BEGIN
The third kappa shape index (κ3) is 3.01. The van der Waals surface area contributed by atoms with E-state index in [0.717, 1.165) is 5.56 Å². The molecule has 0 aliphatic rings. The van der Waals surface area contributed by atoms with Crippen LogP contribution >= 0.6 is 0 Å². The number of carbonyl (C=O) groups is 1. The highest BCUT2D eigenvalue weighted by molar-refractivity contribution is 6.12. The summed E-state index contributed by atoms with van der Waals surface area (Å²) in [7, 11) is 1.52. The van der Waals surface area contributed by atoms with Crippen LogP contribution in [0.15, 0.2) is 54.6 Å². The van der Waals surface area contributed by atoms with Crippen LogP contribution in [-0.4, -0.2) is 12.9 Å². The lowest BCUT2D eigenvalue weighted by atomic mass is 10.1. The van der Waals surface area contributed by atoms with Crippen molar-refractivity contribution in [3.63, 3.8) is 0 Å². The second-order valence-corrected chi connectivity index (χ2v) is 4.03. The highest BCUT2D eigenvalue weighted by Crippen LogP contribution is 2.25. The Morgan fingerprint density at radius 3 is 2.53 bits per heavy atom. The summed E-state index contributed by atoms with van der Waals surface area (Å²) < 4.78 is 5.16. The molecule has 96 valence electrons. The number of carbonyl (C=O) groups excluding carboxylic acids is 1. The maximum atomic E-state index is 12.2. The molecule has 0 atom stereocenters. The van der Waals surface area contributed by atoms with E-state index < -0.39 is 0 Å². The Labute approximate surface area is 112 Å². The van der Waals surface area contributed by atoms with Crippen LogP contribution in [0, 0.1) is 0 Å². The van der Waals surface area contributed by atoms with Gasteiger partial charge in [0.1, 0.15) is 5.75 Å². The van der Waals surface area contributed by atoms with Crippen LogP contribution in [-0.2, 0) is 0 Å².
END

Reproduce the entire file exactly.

The third kappa shape index (κ3) is 3.01. The van der Waals surface area contributed by atoms with E-state index in [0.717, 1.165) is 5.56 Å². The molecule has 0 aliphatic rings. The van der Waals surface area contributed by atoms with Crippen LogP contribution >= 0.6 is 0 Å². The number of carbonyl (C=O) groups is 1. The highest BCUT2D eigenvalue weighted by molar-refractivity contribution is 6.12. The summed E-state index contributed by atoms with van der Waals surface area (Å²) in [7, 11) is 1.52. The van der Waals surface area contributed by atoms with Crippen LogP contribution in [0.15, 0.2) is 54.6 Å². The van der Waals surface area contributed by atoms with Crippen LogP contribution in [-0.4, -0.2) is 12.9 Å². The lowest BCUT2D eigenvalue weighted by atomic mass is 10.1. The van der Waals surface area contributed by atoms with Crippen molar-refractivity contribution in [3.63, 3.8) is 0 Å². The second-order valence-corrected chi connectivity index (χ2v) is 4.03. The highest BCUT2D eigenvalue weighted by Crippen LogP contribution is 2.25. The Morgan fingerprint density at radius 3 is 2.53 bits per heavy atom. The summed E-state index contributed by atoms with van der Waals surface area (Å²) < 4.78 is 5.16. The molecule has 96 valence electrons. The number of carbonyl (C=O) groups excluding carboxylic acids is 1. The maximum atomic E-state index is 12.2. The molecule has 0 atom stereocenters. The van der Waals surface area contributed by atoms with E-state index < -0.39 is 0 Å². The Labute approximate surface area is 112 Å². The van der Waals surface area contributed by atoms with Crippen LogP contribution in [0, 0.1) is 0 Å². The van der Waals surface area contributed by atoms with Gasteiger partial charge in [0.1, 0.15) is 5.75 Å². The van der Waals surface area contributed by atoms with Crippen LogP contribution in [-0.2, 0) is 0 Å².